The week before last, King County Executive Dow Constantine took a swing at natural gas (or, as environmentalists prefer to call it, “fracked gas”) by proposing changes to county building codes that would ban new gas-based heating and water heating in some buildings. Environmentalists applauded the move but acknowledged it was only a tiny step toward addressing emissions.
Contrary to decades of greenwashing messages from the industry, natural gas isn’t a clean fuel. It’s a growing source of emissions that contribute to climate change. Natural gas use in commercial and residential buildings accounts for 24% of greenhouse emissions in King County, and the 2-3% leakage rate from the US fracking industry is a huge concern: methane is more than 80 times as potent a greenhouse gas as carbon dioxide.
The county’s proposed changes mirror legislation adopted in Seattle earlier this year, including a ton of caveats: the law would only apply to unincorporated areas of the county (meaning cities such as Bellevue or Renton wouldn’t be affected), and the limits only cover space and water heating in commercial and multi-family residential buildings over four stories. Plus, restaurants and the snobs who say they can only cook with gas can rest easy — the new rules don’t apply to gas cooktops.
Laura Feinstein, a fellow at the sustainability think tank, Sightline Institute, says the new rules are a good thing. “We need to start somewhere,” she says. “Unincorporated King County is something, but there are a lot of incorporated areas that need to start mobilizing as well.”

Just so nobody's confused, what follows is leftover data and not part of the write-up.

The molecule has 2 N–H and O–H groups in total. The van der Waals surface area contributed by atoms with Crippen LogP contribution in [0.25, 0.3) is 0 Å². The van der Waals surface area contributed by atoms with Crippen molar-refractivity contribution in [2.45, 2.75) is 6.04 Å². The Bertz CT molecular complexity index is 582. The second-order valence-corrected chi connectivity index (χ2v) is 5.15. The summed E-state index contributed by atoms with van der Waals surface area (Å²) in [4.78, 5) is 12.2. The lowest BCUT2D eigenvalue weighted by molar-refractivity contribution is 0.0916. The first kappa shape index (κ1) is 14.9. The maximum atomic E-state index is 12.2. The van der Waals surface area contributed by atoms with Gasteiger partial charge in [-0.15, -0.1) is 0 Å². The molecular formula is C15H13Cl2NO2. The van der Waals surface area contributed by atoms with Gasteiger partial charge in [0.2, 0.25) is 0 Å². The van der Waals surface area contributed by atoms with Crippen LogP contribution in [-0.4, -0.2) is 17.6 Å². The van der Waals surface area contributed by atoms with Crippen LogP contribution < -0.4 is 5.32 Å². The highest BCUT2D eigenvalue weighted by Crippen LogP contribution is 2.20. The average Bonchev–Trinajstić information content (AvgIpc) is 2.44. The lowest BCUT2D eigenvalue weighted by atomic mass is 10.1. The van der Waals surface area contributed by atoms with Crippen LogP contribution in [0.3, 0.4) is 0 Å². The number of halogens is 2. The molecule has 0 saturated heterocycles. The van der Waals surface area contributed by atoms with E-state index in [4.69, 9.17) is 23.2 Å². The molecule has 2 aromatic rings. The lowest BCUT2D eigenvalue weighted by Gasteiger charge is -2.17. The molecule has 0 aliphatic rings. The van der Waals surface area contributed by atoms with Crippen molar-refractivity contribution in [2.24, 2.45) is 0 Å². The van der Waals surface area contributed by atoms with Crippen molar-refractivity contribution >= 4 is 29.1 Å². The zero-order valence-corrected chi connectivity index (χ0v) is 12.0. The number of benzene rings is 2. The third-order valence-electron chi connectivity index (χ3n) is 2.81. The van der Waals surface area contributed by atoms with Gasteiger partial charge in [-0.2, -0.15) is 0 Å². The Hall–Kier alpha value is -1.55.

Feinstein insists the county needs to work toward completely banning new installation of gas, as well as offering incentives to homeowners for converting appliances from gas to electric. Thanks to a clean energy law enacted in 2019, Washington State must draw all of its electricity from carbon-free sources by 2045, so every gas furnace, water heater, and stove converted to electric will reduce emissions that are causing record heat waves and more frequent wildfire smoke.
Andrew Padula, a spokesperson for Puget Sound Energy, says that a better alternative would be to improve insulation and efficiency of buildings that currently use gas. “By leveraging the natural gas delivery system — infrastructure our customers’ have already invested in — we can reduce carbon emissions faster and at a lower cost than complete electrification,” Padula said in an email.
Advocates for reducing emissions disagree, and a UN report issued in May made it clear that fossil gas needs to be ditched in order to meet the goals of the Paris climate agreement.
But stronger local efforts to limit fracked gas have fallen short. In 2019, Seattle City Councilmember Mike O’Brien introduced legislation that would have prohibited natural gas installation in all new buildings. But facing noisy opposition from PSE, real estate agents, the Building Owners and Managers Association, and UA Local 32 (the union that represents plumbers and pipefitters) the measure failed to pass.
And despite vigorous protests by environmental groups and the Puyallup Tribe, PSE is building a massive liquefied natural gas storage facility at the Port of Tacoma. With support of the state attorney general’s office, in April the tribe and environmental groups filed an appeal of the facility’s permit before the state’s Pollution Control Hearings Board. “Tacoma LNG is in a densely populated area, but no authority has looked at the consequences of a catastrophic incident,” said Bill Sterud, chairman of the Puyallup Tribal Council, “That is unfair and dangerous.
Anna Doty, a spokesperson for the Washington Environmental Council, said they expect a decision from the hearing board in the next three weeks. Closing down gas infrastructure and transitioning to electric need to accelerate if the state actually plans to meet its goals of a 45% reduction in greenhouse gas emissions by 2030, she says. “We know we have clean energy solutions, especially in the building sector, that make fracked gas unnecessary. I don’t think there’s any reason to dig a deeper hole by building new fracked gas infrastructure.”